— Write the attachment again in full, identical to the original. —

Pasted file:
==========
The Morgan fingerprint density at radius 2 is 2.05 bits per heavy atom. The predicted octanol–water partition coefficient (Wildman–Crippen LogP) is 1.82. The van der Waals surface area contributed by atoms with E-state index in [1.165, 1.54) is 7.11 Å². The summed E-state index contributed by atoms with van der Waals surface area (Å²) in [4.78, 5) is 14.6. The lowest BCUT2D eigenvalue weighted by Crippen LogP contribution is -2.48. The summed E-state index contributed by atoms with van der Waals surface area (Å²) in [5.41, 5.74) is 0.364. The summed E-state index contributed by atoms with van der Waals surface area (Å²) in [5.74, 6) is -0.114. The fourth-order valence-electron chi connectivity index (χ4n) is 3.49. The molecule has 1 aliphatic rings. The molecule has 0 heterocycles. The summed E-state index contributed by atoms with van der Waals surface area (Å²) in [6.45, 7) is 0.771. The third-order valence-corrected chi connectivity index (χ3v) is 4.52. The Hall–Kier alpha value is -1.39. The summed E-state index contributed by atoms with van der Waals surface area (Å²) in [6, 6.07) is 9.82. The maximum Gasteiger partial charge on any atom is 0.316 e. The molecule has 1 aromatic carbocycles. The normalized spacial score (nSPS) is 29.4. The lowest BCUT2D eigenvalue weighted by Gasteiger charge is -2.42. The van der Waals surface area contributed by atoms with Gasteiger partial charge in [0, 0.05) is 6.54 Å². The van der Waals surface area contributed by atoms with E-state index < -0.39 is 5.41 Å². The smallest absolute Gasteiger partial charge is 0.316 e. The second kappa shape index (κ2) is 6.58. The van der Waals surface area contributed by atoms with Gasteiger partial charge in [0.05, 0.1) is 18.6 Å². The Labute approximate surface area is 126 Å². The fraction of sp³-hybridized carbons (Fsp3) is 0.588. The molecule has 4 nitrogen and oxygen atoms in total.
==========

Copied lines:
The Morgan fingerprint density at radius 2 is 2.05 bits per heavy atom. The predicted octanol–water partition coefficient (Wildman–Crippen LogP) is 1.82. The van der Waals surface area contributed by atoms with E-state index in [1.165, 1.54) is 7.11 Å². The summed E-state index contributed by atoms with van der Waals surface area (Å²) in [4.78, 5) is 14.6. The lowest BCUT2D eigenvalue weighted by Crippen LogP contribution is -2.48. The summed E-state index contributed by atoms with van der Waals surface area (Å²) in [5.41, 5.74) is 0.364. The summed E-state index contributed by atoms with van der Waals surface area (Å²) in [5.74, 6) is -0.114. The fourth-order valence-electron chi connectivity index (χ4n) is 3.49. The molecule has 1 aliphatic rings. The molecule has 0 heterocycles. The summed E-state index contributed by atoms with van der Waals surface area (Å²) in [6.45, 7) is 0.771. The third-order valence-corrected chi connectivity index (χ3v) is 4.52. The Hall–Kier alpha value is -1.39. The summed E-state index contributed by atoms with van der Waals surface area (Å²) in [6, 6.07) is 9.82. The maximum Gasteiger partial charge on any atom is 0.316 e. The molecule has 1 aromatic carbocycles. The normalized spacial score (nSPS) is 29.4. The lowest BCUT2D eigenvalue weighted by Gasteiger charge is -2.42. The van der Waals surface area contributed by atoms with Gasteiger partial charge in [0, 0.05) is 6.54 Å². The van der Waals surface area contributed by atoms with E-state index < -0.39 is 5.41 Å². The smallest absolute Gasteiger partial charge is 0.316 e. The second kappa shape index (κ2) is 6.58. The van der Waals surface area contributed by atoms with Gasteiger partial charge in [0.05, 0.1) is 18.6 Å². The Labute approximate surface area is 126 Å². The fraction of sp³-hybridized carbons (Fsp3) is 0.588. The molecule has 4 nitrogen and oxygen atoms in total.